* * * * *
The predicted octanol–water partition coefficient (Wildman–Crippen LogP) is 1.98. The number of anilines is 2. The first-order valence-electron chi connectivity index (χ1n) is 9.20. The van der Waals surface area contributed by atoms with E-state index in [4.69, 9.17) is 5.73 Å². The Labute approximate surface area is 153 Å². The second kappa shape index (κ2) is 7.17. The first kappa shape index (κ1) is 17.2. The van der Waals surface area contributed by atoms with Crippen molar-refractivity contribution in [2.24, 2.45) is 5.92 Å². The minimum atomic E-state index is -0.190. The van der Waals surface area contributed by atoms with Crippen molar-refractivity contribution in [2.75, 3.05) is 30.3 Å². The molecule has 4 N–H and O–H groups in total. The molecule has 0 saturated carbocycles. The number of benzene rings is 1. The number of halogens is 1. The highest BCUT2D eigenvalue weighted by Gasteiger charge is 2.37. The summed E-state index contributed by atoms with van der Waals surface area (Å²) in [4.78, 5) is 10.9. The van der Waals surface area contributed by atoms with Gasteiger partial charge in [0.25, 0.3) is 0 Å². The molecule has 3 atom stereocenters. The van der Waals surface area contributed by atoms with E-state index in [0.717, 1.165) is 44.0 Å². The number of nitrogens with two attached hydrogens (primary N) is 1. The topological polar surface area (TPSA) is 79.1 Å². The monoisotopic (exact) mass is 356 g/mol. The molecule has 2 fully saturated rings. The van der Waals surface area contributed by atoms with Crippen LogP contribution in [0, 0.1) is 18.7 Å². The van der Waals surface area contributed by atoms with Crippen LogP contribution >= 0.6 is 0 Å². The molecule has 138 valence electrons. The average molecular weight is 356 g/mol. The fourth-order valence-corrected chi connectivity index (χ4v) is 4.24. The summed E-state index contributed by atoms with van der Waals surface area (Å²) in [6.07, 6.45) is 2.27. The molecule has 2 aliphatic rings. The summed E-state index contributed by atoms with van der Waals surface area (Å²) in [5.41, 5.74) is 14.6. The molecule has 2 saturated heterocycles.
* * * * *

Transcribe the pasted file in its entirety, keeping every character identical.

The predicted octanol–water partition coefficient (Wildman–Crippen LogP) is 1.98. The number of anilines is 2. The first-order valence-electron chi connectivity index (χ1n) is 9.20. The van der Waals surface area contributed by atoms with E-state index in [4.69, 9.17) is 5.73 Å². The Labute approximate surface area is 153 Å². The second kappa shape index (κ2) is 7.17. The first kappa shape index (κ1) is 17.2. The van der Waals surface area contributed by atoms with Crippen molar-refractivity contribution in [2.24, 2.45) is 5.92 Å². The minimum atomic E-state index is -0.190. The van der Waals surface area contributed by atoms with Crippen molar-refractivity contribution in [2.75, 3.05) is 30.3 Å². The molecule has 4 N–H and O–H groups in total. The molecule has 0 saturated carbocycles. The number of benzene rings is 1. The number of halogens is 1. The highest BCUT2D eigenvalue weighted by Gasteiger charge is 2.37. The summed E-state index contributed by atoms with van der Waals surface area (Å²) in [4.78, 5) is 10.9. The van der Waals surface area contributed by atoms with Gasteiger partial charge in [0.25, 0.3) is 0 Å². The molecule has 3 atom stereocenters. The van der Waals surface area contributed by atoms with E-state index in [0.717, 1.165) is 44.0 Å². The number of nitrogens with two attached hydrogens (primary N) is 1. The topological polar surface area (TPSA) is 79.1 Å². The monoisotopic (exact) mass is 356 g/mol. The molecule has 2 fully saturated rings. The van der Waals surface area contributed by atoms with Crippen LogP contribution in [0, 0.1) is 18.7 Å². The van der Waals surface area contributed by atoms with Crippen LogP contribution >= 0.6 is 0 Å². The molecule has 138 valence electrons. The average molecular weight is 356 g/mol. The fourth-order valence-corrected chi connectivity index (χ4v) is 4.24. The summed E-state index contributed by atoms with van der Waals surface area (Å²) in [6.07, 6.45) is 2.27. The molecule has 2 aliphatic rings. The summed E-state index contributed by atoms with van der Waals surface area (Å²) in [5.41, 5.74) is 14.6. The molecule has 2 saturated heterocycles.